I'm a native of Baltimore, MD who now has a studio practice in Brooklyn, NY. I hold an MFA from Tulane University and a BFA from the Maryland Institute College of Art. I have also attended the Solar Energy International, Carbondale, CO and Maryland University of Integrative Health. I've been involved with working in and doing research on various alternative building and construction methods since 2005. My experience extends to living roof construction, historic restoration and being a laborer and adobe plaster specialist for the construction of a 27,000 sqft straw bale Friends Community School in College Park, MD. Recently, I have been expanding my artistic efforts by rendering concept illustrations for various architectural projects.
I currently have representation from Johanssen Gallery, Berlin. In addition I have had representation from Kesting/Ray, NYC and Ellen Miller Gallery, Boston. I've exhibited at Pulse LA and ImPulse, Miami as well as Fountain Art Fair. This year I had a solo show with White Walls, SF and am currently showing work with Causey Contemporary, NY.
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My work explores architecture and constructed spaces as a biological system — one that changes and transforms, evolving to its highest rate of functionality. Take something as simple as a wall form: a modular component that expands and contracts in all four directions but also divides, demarcates, contains, shelters, protects, segregates, isolates, and guides. My goal is to represent an integrated built environment, one free of compartmentalization. Unfortunately, this is not something that always exist in reality due to social, political, or economic interests. My work is a visual amalgamation between a choreographed domain and the iterative nature of the un-choreographed where there is also no bias of material usage. Ultimately, my work reflects the social and environmental implications of the ever-transforming wax and wane between permanence and impermanence, while also making the invisible visible.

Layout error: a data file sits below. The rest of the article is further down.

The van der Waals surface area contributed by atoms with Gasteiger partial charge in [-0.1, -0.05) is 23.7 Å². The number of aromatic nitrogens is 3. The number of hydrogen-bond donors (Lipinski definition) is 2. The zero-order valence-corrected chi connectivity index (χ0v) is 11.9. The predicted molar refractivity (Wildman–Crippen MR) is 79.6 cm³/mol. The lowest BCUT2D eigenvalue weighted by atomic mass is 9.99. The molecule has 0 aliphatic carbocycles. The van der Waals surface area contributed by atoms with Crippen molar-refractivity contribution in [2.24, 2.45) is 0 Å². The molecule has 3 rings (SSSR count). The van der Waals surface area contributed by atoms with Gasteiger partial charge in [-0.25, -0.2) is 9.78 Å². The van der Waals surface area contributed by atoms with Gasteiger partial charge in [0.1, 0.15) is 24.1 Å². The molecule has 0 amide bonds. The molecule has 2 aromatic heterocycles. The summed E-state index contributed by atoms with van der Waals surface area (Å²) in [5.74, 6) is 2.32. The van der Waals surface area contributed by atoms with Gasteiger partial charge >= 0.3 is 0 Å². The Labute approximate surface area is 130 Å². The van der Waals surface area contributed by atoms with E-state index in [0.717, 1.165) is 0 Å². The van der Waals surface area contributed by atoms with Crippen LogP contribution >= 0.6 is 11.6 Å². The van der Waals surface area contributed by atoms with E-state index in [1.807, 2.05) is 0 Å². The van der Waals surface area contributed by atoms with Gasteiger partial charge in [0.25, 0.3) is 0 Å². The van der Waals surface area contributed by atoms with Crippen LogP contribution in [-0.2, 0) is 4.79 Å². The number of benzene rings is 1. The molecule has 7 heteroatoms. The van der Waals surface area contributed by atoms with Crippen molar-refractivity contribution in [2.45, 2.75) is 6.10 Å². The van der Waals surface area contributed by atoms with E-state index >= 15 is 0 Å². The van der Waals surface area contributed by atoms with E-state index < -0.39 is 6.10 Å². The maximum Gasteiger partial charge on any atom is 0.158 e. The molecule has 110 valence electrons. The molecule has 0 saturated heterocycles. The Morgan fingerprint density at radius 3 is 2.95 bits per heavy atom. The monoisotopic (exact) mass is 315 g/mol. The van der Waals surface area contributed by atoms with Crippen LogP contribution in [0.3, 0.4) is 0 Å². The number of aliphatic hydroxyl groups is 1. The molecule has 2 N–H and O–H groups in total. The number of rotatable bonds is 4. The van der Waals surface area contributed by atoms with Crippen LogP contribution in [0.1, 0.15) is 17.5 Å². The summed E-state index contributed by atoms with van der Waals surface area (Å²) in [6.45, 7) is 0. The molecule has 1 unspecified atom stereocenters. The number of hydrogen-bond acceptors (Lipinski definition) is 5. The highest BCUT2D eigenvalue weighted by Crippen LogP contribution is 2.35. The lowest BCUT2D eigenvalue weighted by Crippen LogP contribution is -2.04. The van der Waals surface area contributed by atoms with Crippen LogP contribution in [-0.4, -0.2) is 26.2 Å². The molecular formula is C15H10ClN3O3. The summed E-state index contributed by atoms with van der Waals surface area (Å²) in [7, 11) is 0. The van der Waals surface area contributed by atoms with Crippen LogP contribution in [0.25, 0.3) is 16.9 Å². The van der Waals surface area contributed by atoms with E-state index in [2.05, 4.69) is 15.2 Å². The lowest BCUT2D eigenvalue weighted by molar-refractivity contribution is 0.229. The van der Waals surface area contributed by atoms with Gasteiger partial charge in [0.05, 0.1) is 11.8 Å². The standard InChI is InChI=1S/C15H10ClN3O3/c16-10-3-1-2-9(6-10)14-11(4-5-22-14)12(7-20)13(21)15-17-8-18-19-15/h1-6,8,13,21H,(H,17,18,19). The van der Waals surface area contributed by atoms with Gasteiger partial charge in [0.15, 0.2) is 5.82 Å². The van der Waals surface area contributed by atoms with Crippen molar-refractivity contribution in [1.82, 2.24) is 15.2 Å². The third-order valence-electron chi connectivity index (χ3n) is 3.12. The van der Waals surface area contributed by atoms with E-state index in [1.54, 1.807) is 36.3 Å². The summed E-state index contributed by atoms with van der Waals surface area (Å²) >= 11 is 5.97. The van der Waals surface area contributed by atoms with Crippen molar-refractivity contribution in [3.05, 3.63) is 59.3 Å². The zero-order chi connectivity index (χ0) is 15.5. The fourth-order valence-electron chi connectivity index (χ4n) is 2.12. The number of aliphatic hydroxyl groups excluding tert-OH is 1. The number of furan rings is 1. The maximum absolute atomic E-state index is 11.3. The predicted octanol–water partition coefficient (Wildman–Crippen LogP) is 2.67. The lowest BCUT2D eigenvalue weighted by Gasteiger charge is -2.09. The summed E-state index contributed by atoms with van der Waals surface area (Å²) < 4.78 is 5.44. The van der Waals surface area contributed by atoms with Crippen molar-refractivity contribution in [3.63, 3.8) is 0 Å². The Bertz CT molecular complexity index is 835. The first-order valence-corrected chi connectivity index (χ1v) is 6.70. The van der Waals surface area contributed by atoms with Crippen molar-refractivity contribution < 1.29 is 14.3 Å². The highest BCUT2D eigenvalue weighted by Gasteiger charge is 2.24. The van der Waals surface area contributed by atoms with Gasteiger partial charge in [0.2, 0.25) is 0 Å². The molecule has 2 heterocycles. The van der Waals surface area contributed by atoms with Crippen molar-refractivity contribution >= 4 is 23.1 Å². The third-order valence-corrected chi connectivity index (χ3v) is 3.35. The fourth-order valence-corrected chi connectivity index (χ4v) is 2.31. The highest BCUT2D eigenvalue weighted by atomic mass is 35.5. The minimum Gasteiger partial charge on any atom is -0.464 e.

In my daily interactions with constructed space, I see architecture as a manipulator of vision. Whether I am working with drawing media, sculpture, or photography, I view constructed space in layers—of material, of space, and of time. Even though the compositions and arrangements of images or objects, in the work, remain fixed in reality, the unreliable or erratic nature of our vision or attention causes these elements to seem as if they are changing. I want to signify the transient nature of the building process as if it were some kind of mythic practice. A significant influence for me has been the study of ancient cultural sites in which mounds, standing stones, or menhirs are placed as magnetic markers for ritual purposes or points of communication. I see the wall formations and placement of objects in my work as modern magnetic markers that advocate a reexamination of our lived environments. By using the visual representation of constructed space, I work to assemble hybridized situations of manmade elements and non-manmade elements, which also actively manipulate time and space based on their cultural connotations. I am interested in the degrees of separation between geologic substances within our environment and how their rudiments create our perceived world. In particular, I have used the setting of the construction site or test site as a point of departure to speak about the beginnings of raw earthly materials, which are then composed into building material. Much like a set of child’s building blocks, always vulnerable to rearrangement, the actions of braking down and building up are repeated from one composition to the next. These settings wax and wane within process states that collectively resemble construction, decomposition, archeological excavation, theater set, place and non-place.
These drawings were produced with an almost scientific meticulousness, parts of which were at any moment erased, scratched into, layered upon or completely covered over. Similar to the hybridization of visual imagery within my work, I also employ myriad textures that are produced through the interaction of various mediums, including graphite, colored pencil, gouache, and ground pigment.